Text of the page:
## Bond Angles

(Polar molecules, Non-polar molecules, etc.)

Samantha Chung 4I
Posts: 77
Joined: Wed Oct 03, 2018 12:16 am

### Bond Angles

When we say that for example, the bond angle for a bent shaped molecule is less than 120 degrees, how much smaller is it exactly? Is there a way to determine? Or is it influenced by other factors as well?

Esha Harwalkar 3F
Posts: 30
Joined: Fri Sep 28, 2018 12:26 am

### Re: Bond Angles

We don't have to know the exact bond angles, just that when a lone pair is added, the other atoms will repel from the lone pair a little more, causing distortions in the bond angles. For example, if we atoms in the plane and then add a lone pair of electrons ABOVE the plane, the atoms will tilt more downwards (away from the lone pair). In the bent shape, the VSEPR fomula is AX2E2, meaning there are 4 total regions of electron density, like in tetrahedral. In tetrahedral, the bond angles are 109.5 degrees, so when 2 of those regions are lone pairs, then the angles actually become a little less than 109.5 degrees, not 120.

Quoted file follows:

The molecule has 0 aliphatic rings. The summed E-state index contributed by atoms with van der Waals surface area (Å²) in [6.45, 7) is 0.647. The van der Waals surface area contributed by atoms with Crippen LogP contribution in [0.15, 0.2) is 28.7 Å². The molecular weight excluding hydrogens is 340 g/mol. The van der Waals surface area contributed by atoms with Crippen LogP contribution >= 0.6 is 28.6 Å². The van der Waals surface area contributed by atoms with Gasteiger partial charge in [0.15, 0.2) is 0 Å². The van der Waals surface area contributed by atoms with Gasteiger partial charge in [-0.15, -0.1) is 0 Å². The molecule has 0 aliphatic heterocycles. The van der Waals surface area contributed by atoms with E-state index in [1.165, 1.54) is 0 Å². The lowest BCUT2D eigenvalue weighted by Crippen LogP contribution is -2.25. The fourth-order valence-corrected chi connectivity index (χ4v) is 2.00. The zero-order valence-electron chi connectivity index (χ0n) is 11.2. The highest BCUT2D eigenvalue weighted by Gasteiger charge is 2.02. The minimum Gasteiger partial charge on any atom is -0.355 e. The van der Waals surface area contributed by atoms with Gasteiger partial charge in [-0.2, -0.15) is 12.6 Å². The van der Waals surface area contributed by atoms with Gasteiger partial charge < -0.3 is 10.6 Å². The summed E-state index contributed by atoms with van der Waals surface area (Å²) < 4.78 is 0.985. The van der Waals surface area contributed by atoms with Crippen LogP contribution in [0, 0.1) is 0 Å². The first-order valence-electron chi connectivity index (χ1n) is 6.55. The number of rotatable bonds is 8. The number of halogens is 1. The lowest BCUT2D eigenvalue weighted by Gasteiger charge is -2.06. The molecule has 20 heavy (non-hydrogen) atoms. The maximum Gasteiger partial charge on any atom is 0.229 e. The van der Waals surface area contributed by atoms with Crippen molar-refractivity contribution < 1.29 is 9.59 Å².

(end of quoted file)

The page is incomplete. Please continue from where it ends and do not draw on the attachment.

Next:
Gillian Ward 1F
Posts: 61
Joined: Fri Sep 28, 2018 12:27 am

### Re: Bond Angles

I don't think it is possible to find an exact figure for the bond angles that are, for instance, less than 120 or 109.5. There are only estimates or a range that it could be in.

Nikki Bych 1I
Posts: 60
Joined: Fri Sep 28, 2018 12:16 am

### Re: Bond Angles

I believe that we just have to recognize that when there are lone pairs, the bond angles are depressed. i.e. 3 bonding pairs 1 lone pair, as long as you say bond angles are less than 109.5 degrees because of the lone pier you should be fine.

Janelle Magaling 3L
Posts: 11
Joined: Thu Oct 04, 2018 12:16 am

### Re: Bond Angles

You would have to search up the exact degree of the angle since it is very particular. I believe for the test you would not need to know the exact angle, just that it is less than the typical given angle degree in an all atom structure.

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